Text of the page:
I first enrolled in NYSCAS in 2007. When I walked into the Touro classroom for the first time, I will never forget how I immediately felt at ease since the class sizes were much smaller compared to the classes at the college I had previously attended. This enabled me to better focus on my studies and helped me to develop better relationships with the staff, classmates, and professors. While pursuing my degree. Professor Princess Coombs and Professor Joyce Robbins were instrumental in my personal growth. I’m still in touch with Professor Robbins, who me to the world of public service, and it was in her class that I learned more about social sciences, the welfare system, and city government, which quickly became my passions. She helped me to build up my confidence through becoming my mentor and took the time to teach me key skills needed to be a better student, even while still struggling with the loss of my mother.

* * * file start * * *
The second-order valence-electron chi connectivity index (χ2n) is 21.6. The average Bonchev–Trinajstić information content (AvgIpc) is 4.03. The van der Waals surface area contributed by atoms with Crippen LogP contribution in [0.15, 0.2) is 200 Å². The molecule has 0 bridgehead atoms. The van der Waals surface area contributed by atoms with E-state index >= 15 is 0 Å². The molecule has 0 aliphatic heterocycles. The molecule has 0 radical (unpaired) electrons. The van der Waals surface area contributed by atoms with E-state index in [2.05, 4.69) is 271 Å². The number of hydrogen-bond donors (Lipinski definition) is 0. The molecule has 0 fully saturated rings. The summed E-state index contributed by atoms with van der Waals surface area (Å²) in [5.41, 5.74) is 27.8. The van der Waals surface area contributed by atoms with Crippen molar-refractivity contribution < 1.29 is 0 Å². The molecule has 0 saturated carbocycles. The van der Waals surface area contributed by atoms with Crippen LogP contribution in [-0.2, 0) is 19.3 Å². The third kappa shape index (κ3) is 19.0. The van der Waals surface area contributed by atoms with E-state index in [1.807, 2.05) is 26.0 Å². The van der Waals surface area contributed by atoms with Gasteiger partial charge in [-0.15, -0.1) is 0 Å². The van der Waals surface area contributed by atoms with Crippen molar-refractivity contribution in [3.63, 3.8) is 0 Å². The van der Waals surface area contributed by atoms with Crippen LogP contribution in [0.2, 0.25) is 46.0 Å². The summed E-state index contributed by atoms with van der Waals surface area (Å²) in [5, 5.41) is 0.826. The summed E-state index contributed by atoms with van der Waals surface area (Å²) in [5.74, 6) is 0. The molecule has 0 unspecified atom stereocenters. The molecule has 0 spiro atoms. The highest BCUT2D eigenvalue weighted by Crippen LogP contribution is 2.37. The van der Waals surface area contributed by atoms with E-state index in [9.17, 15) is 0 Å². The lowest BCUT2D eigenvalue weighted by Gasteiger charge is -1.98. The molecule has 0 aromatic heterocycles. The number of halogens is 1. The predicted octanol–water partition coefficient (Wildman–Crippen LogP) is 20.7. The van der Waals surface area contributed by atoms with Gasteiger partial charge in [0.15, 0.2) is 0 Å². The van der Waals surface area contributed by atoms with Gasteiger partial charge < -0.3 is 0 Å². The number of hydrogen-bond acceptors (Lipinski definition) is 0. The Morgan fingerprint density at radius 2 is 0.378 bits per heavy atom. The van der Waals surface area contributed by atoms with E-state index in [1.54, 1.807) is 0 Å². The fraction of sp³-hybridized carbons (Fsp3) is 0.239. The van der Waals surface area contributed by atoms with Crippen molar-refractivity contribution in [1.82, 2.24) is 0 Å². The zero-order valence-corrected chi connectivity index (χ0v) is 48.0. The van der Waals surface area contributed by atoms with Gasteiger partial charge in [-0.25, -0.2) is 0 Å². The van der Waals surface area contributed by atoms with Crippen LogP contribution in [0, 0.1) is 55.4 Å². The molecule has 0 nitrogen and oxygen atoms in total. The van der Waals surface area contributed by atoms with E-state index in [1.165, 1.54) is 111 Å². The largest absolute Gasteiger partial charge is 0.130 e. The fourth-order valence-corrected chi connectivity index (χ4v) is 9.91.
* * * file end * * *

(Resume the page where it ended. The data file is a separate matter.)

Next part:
While you were pursuing your degree at NYSCAS, you had to face many difficult situations. In particular, you were taking care of your sick mother and were working. Can you tell us about that time?